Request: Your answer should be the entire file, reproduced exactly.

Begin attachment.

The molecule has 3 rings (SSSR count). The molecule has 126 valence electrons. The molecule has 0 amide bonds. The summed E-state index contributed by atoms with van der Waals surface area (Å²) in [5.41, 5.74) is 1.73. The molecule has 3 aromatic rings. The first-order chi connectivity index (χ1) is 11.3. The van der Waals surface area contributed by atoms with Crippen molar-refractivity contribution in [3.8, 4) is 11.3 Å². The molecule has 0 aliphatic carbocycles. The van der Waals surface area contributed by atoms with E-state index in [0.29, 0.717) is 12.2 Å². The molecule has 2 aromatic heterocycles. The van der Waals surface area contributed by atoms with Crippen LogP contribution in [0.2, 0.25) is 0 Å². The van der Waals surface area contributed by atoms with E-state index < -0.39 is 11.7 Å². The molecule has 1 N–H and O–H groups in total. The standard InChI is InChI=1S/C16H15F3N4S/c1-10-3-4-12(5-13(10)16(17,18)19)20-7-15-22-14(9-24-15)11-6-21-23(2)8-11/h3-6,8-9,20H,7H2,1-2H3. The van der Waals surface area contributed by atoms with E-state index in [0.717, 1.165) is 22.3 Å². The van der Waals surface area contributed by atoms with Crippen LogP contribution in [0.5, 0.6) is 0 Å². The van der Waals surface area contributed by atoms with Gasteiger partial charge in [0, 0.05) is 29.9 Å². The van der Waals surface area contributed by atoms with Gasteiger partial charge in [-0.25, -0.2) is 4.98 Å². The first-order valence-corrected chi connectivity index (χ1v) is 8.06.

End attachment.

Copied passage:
The molecule has 3 rings (SSSR count). The molecule has 126 valence electrons. The molecule has 0 amide bonds. The summed E-state index contributed by atoms with van der Waals surface area (Å²) in [5.41, 5.74) is 1.73. The molecule has 3 aromatic rings. The first-order chi connectivity index (χ1) is 11.3. The van der Waals surface area contributed by atoms with Crippen molar-refractivity contribution in [3.8, 4) is 11.3 Å². The molecule has 0 aliphatic carbocycles. The van der Waals surface area contributed by atoms with E-state index in [0.29, 0.717) is 12.2 Å². The molecule has 2 aromatic heterocycles. The van der Waals surface area contributed by atoms with Crippen LogP contribution in [0.2, 0.25) is 0 Å². The van der Waals surface area contributed by atoms with E-state index < -0.39 is 11.7 Å². The molecule has 1 N–H and O–H groups in total. The standard InChI is InChI=1S/C16H15F3N4S/c1-10-3-4-12(5-13(10)16(17,18)19)20-7-15-22-14(9-24-15)11-6-21-23(2)8-11/h3-6,8-9,20H,7H2,1-2H3. The van der Waals surface area contributed by atoms with E-state index in [0.717, 1.165) is 22.3 Å². The van der Waals surface area contributed by atoms with Crippen LogP contribution in [0.5, 0.6) is 0 Å². The van der Waals surface area contributed by atoms with Gasteiger partial charge in [0, 0.05) is 29.9 Å². The van der Waals surface area contributed by atoms with Gasteiger partial charge in [-0.25, -0.2) is 4.98 Å². The first-order valence-corrected chi connectivity index (χ1v) is 8.06.